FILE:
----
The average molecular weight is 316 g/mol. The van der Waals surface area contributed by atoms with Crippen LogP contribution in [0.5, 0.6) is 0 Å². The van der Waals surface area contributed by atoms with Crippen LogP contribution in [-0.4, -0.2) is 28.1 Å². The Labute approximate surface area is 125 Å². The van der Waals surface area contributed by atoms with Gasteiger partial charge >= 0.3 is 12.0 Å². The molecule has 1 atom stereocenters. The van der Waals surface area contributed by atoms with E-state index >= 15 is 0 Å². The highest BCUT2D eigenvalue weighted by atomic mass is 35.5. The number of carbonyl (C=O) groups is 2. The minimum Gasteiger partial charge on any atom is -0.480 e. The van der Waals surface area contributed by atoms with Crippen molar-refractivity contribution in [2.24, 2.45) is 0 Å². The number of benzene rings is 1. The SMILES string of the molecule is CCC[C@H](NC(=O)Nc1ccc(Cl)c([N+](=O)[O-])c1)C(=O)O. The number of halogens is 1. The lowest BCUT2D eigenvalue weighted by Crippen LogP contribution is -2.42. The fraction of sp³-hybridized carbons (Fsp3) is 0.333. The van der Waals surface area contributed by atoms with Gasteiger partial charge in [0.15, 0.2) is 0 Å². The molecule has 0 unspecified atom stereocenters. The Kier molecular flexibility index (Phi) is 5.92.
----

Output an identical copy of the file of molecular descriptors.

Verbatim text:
The average molecular weight is 316 g/mol. The van der Waals surface area contributed by atoms with Crippen LogP contribution in [0.5, 0.6) is 0 Å². The van der Waals surface area contributed by atoms with Crippen LogP contribution in [-0.4, -0.2) is 28.1 Å². The Labute approximate surface area is 125 Å². The van der Waals surface area contributed by atoms with Gasteiger partial charge >= 0.3 is 12.0 Å². The molecule has 1 atom stereocenters. The van der Waals surface area contributed by atoms with E-state index >= 15 is 0 Å². The highest BCUT2D eigenvalue weighted by atomic mass is 35.5. The number of carbonyl (C=O) groups is 2. The minimum Gasteiger partial charge on any atom is -0.480 e. The van der Waals surface area contributed by atoms with Crippen molar-refractivity contribution in [2.24, 2.45) is 0 Å². The number of benzene rings is 1. The SMILES string of the molecule is CCC[C@H](NC(=O)Nc1ccc(Cl)c([N+](=O)[O-])c1)C(=O)O. The number of halogens is 1. The lowest BCUT2D eigenvalue weighted by Crippen LogP contribution is -2.42. The fraction of sp³-hybridized carbons (Fsp3) is 0.333. The van der Waals surface area contributed by atoms with Gasteiger partial charge in [0.15, 0.2) is 0 Å². The molecule has 0 unspecified atom stereocenters. The Kier molecular flexibility index (Phi) is 5.92.